To identify candidate cyclic dinucleotide sensors, we sought to identify molecules that could reconstitute the IFN response to cyclic dinucleotides in HEK293T cells, which do not respond to c-di-GMP10. Because STING is essential for the IFN response to cyclic dinucleotides11 and because STING expression is low or undetectable in HEK293T cells (Supplementary Fig. 1 and data not shown), we first expressed STING in HEK293T cells. The overexpression of STING spontaneously induces an IFN reporter3,6,7, so we transfected a small amount of Sting-encoding vector that by itself was insufficient to induce IFN. Low levels of STING protein were sufficient to reconstitute the responsiveness of HEK293T cells to c-di-GMP (Fig. 1b) and c-di-AMP (Fig. 1c). By contrast, the non-functional goldenticket (gt) allele of Sting (which results in a STING protein in which asparagine has been substituted for isoleucine, I199N)11 did not restore responsiveness to c-di-GMP (Fig. 1b). Interestingly, the expression of wild-type STING did not reconstitute the responsiveness of HEK293T cells to double-stranded DNA (dsDNA) oligonucleotides (for example, a 70-base-pair oligonucleotide from vaccinia virus (VV70mer) or IFN-stimulatory DNA (ISD)) that had previously been shown to induce type I IFNs in macrophages through STING4,16 (Fig. 1b and Supplementary Fig. 2a). By contrast, the induction of IFN by poly(dA-dT)˙poly(dT-dA) DNA (denoted poly(dAT:dTA)) was identical in cells that were transfected with wild-type Sting and those transfected with gt, demonstrating that the RNA polymerase III DNA-sensing pathway17,18 is intact in these cells and is not responsible for the detection of c-di-GMP (Fig. 1d). As a positive control, Myd88−/−Trif−/− immortalized macrophages, which express STING, responded similarly to c-di-GMP, poly(dAT:dTA), VV70mer and ISD (Fig. 1e and Supplementary Fig. 2b). Together, our results show that STING expression is sufficient to restore the responsiveness of HEK293T cells to cyclic dinucleotides but not to DNA.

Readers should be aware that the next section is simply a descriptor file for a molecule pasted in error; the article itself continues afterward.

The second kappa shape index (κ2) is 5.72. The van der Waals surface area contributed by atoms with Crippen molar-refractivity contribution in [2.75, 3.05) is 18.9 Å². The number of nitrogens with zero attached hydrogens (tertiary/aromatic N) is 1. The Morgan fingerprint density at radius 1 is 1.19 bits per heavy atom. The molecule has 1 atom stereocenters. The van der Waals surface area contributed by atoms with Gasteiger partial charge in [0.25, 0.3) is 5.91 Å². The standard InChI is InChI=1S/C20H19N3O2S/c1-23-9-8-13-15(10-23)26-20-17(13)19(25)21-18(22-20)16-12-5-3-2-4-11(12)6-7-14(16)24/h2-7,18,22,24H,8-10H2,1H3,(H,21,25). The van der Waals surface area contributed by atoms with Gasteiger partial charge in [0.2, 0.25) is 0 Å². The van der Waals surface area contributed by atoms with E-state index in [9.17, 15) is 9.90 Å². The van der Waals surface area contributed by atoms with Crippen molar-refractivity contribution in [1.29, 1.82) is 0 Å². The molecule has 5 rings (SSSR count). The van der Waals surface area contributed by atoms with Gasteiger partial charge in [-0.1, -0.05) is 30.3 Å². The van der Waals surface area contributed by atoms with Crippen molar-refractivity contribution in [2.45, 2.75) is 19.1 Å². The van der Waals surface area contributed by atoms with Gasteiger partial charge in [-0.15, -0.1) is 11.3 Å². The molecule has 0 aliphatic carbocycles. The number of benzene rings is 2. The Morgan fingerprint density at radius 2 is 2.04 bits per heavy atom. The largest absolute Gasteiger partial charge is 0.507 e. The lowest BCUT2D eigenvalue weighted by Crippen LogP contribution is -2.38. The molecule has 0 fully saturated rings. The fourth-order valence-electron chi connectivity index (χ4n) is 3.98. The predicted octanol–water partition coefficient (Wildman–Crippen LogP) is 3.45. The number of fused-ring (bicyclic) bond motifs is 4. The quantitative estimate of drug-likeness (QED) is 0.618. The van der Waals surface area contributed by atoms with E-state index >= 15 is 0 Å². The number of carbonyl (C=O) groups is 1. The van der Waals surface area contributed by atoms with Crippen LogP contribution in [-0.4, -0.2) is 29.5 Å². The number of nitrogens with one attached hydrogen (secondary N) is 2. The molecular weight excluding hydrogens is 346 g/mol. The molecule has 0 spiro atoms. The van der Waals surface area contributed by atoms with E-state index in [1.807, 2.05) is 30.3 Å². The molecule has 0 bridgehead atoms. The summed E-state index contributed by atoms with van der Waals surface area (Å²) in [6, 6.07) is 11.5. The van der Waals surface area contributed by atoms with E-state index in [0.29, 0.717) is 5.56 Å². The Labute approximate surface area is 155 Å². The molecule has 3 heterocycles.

We next tested whether STING, or perhaps another protein in HEK293T cells, binds to c-di-GMP. We used HEK293T cell lysates in an in vitro ultraviolet radiation crosslinking assay to identify putative sensor proteins that interact directly with radiolabelled c-di-GMP (c-di-[32P]GMP). We expected to identify directly interacting proteins because only molecules within bond-length proximity are efficiently crosslinked by ultraviolet radiation19. We detected a prominent ∼40-kDa radiolabelled protein, which corresponds to the predicted molecular weight of monomeric STING, in the lysates of cells transfected with a vector encoding haemagglutinin (HA)-tagged STING (STING–HA) but not in the lysates of cells transfected with a vector encoding STING(I199N)–HA or vector only (Fig. 2a). The ∼40-kDa band did not appear when the same lysates were crosslinked in the presence of [32P]GTP, implying that crosslinking to c-di-[32P]GMP was specific (Fig. 2a). We also observed an ∼80-kDa species, which might correspond to a previously reported STING dimer6 (Fig. 2b). To test the hypothesis that STING crosslinks with c-di-[32P]GMP, we immunoprecipitated STING from transfected HEK293T cells and performed the c-di-[32P]GMP crosslinking assay on the immunoprecipitates. Bands corresponding to the molecular weight of the STING monomer and dimer were identified only in immunoprecipitates from lysates overexpressing STING and not in mock immunoprecipitates from lysates of vector-only-transfected cells (Fig. 2b). Thus, STING seems to bind to c-di-GMP.